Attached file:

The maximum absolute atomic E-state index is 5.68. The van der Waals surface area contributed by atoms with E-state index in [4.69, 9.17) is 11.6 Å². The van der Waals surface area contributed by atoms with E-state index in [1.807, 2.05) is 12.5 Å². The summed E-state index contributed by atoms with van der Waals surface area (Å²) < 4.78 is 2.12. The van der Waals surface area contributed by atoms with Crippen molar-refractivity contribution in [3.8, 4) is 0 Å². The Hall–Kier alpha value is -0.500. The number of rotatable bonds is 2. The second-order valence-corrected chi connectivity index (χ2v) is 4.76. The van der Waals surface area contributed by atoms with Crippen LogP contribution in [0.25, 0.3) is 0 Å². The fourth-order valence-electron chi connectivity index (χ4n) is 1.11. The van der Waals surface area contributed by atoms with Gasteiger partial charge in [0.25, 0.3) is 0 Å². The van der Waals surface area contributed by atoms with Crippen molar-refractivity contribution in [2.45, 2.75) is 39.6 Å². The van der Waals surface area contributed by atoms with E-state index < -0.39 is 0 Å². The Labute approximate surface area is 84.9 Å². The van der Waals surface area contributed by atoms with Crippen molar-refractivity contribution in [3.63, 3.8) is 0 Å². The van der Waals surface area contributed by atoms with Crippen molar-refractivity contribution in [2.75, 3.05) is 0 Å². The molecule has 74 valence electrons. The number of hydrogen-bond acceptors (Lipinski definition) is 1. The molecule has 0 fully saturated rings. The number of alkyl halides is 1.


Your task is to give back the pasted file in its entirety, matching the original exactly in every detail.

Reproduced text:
The maximum absolute atomic E-state index is 5.68. The van der Waals surface area contributed by atoms with E-state index in [4.69, 9.17) is 11.6 Å². The van der Waals surface area contributed by atoms with E-state index in [1.807, 2.05) is 12.5 Å². The summed E-state index contributed by atoms with van der Waals surface area (Å²) < 4.78 is 2.12. The van der Waals surface area contributed by atoms with Crippen molar-refractivity contribution in [3.8, 4) is 0 Å². The Hall–Kier alpha value is -0.500. The number of rotatable bonds is 2. The second-order valence-corrected chi connectivity index (χ2v) is 4.76. The van der Waals surface area contributed by atoms with Crippen LogP contribution in [0.25, 0.3) is 0 Å². The fourth-order valence-electron chi connectivity index (χ4n) is 1.11. The van der Waals surface area contributed by atoms with Gasteiger partial charge in [0.25, 0.3) is 0 Å². The van der Waals surface area contributed by atoms with Crippen molar-refractivity contribution in [2.45, 2.75) is 39.6 Å². The van der Waals surface area contributed by atoms with E-state index < -0.39 is 0 Å². The Labute approximate surface area is 84.9 Å². The van der Waals surface area contributed by atoms with Crippen molar-refractivity contribution in [3.63, 3.8) is 0 Å². The van der Waals surface area contributed by atoms with Crippen molar-refractivity contribution in [2.75, 3.05) is 0 Å². The molecule has 74 valence electrons. The number of hydrogen-bond acceptors (Lipinski definition) is 1. The molecule has 0 fully saturated rings. The number of alkyl halides is 1.